So many people are praying and fighting to save my life that I am loathe to express any pessimism, as if that’s a betrayal of those supporting me.  And, there is some hope, at least for a stay of execution.  But honestly my worst fear is a temporary stay of 20, 30 days.  Unless a stay results in my lawyers digging up some new, previously undiscovered substantial claim that will get me a new sentencing hearing, a stay simply postpones the inevitable.  What I don’t want is to be back here in the same position in 30 days, forcing you and all my loved ones to endure another heart-breaking cycle of final goodbyes.  I cannot ask that of them.  I’d rather just go on June 12th and get this over with. This may be disappointing to those who are trying so hard to extend my life, even for a few days, but there it is.

Time – that surprisingly subjective, abstract concept – is becoming increasingly compressed for me.  I’m staying rooted in the here and now, not dwelling on the past or anxiously peering into the future, but inhabiting each unfolding moment as it arrives in my consciousness (F.Y.I., I highly recommend The Power of Now, by Eckhart Tolle, for anyone facing imminent execution!)  I’m still able to see the beauty of this world, and value the kindness of the many beautiful souls who work tirelessly to make this a better place. I am calm and very much at peace, Sis, so don’t worry about my welfare down here on death watch. I will endure this without fear, and with as much grace as I can summon. Whatever happens, it’s all good, it’s just the way it’s supposed to be.

Much Love,      

Bill

 

June 12, 2013

Dear Sis,

If you are reading this, I have gone the way of the earth, my atonement fulfilled. When your tears have dried—as they will—and you look up at the sky, allow yourself to smile when you think of me, free at last. Though I have departed my physical vehicle, know that my soul—timeless, boundless and eternal—soars joyfully among the stars.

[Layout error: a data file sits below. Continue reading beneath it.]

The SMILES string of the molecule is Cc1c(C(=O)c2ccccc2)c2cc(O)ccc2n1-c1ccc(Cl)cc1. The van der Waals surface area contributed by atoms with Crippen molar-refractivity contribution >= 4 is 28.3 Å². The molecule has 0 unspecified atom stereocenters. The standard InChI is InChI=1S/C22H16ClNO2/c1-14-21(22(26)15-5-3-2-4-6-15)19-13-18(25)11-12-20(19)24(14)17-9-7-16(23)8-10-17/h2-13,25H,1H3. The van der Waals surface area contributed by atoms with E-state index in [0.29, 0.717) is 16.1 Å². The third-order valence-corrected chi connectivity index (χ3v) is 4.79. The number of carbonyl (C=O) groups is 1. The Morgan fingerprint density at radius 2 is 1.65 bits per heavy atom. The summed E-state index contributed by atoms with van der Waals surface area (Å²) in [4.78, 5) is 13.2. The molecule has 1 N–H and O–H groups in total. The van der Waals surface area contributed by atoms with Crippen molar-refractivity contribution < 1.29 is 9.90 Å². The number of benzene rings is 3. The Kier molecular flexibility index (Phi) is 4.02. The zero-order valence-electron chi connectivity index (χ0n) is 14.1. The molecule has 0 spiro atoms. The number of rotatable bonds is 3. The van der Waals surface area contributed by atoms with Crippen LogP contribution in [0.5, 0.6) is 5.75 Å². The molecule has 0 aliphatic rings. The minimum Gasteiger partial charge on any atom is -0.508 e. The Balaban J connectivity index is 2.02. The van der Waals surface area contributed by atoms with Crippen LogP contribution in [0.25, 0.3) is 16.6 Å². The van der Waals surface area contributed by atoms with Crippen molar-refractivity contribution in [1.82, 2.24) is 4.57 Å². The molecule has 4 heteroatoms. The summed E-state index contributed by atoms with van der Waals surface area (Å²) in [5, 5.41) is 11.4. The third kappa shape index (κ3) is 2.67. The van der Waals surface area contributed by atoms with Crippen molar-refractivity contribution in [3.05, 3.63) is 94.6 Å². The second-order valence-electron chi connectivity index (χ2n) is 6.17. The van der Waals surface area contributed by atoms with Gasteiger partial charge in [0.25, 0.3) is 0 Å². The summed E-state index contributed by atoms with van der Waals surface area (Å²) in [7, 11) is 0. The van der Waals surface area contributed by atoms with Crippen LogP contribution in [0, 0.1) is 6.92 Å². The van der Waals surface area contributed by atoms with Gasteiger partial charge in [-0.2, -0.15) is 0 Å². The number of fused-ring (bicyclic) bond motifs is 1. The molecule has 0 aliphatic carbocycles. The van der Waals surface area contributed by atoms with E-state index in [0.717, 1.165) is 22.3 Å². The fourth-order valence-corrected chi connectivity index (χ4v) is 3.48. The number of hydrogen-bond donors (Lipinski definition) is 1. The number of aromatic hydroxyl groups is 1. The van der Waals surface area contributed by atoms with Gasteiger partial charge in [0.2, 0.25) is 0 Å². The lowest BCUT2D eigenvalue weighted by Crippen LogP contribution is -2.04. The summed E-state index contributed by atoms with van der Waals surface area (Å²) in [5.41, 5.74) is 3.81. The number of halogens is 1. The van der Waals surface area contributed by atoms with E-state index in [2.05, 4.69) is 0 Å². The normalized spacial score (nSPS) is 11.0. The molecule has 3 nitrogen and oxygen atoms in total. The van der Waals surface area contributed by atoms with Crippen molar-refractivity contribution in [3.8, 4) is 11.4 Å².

Despite my many flaws on earth, I was blessed to be loved by so many special souls who saw past my feet of clay and into my heart. Know that in my final hours, it was that love which sustained my spirit and brought me peace. Love, like our souls, is eternal and forever binds us, and in due time it will surely draw us all back together again. Until then, Godspeed to you and all who have loved me!

Light & Love,

Bill

 

 

William Van Poyck and an accomplice, Frank Valdes, ambushed a prison van in 1987 outside a West Palm Beach doctor’s office. Their intention was to free James O’Brien, an inmate with whom Van Poyck and Valdes had served time.

Their attempt failed but ended in the fatal shooting of prison guard Fred Griffis.

Van Poyck took the stand in his own defense in an attempt to be spared from what was then the mode of execution: the electric chair. He admitted to a lot of things but denied he’d been the trigger man.

He was convicted of first-degree murder and spent time in a Virginia prison — moved there for his own safety — before he was brought back to Florida’s death row.

Sentenced for murder in 1988, he spent 25 years in jail before he was declared dead at 7:24 p.m on June 12, 2013 by lethal injection. 

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  • Philip

    Good riddance.

  • LukeDuke

    Yeah, try not to let the fancy writing distract you from who this man really was. I hope Fred tracks you down “soaring joyfully among the stars” and kicks your soul in the dick.

  • 25 years on death row? That’s some bullshit, right there. Justice delayed is justice denied.

  • Duffnick

    Good riddance POS.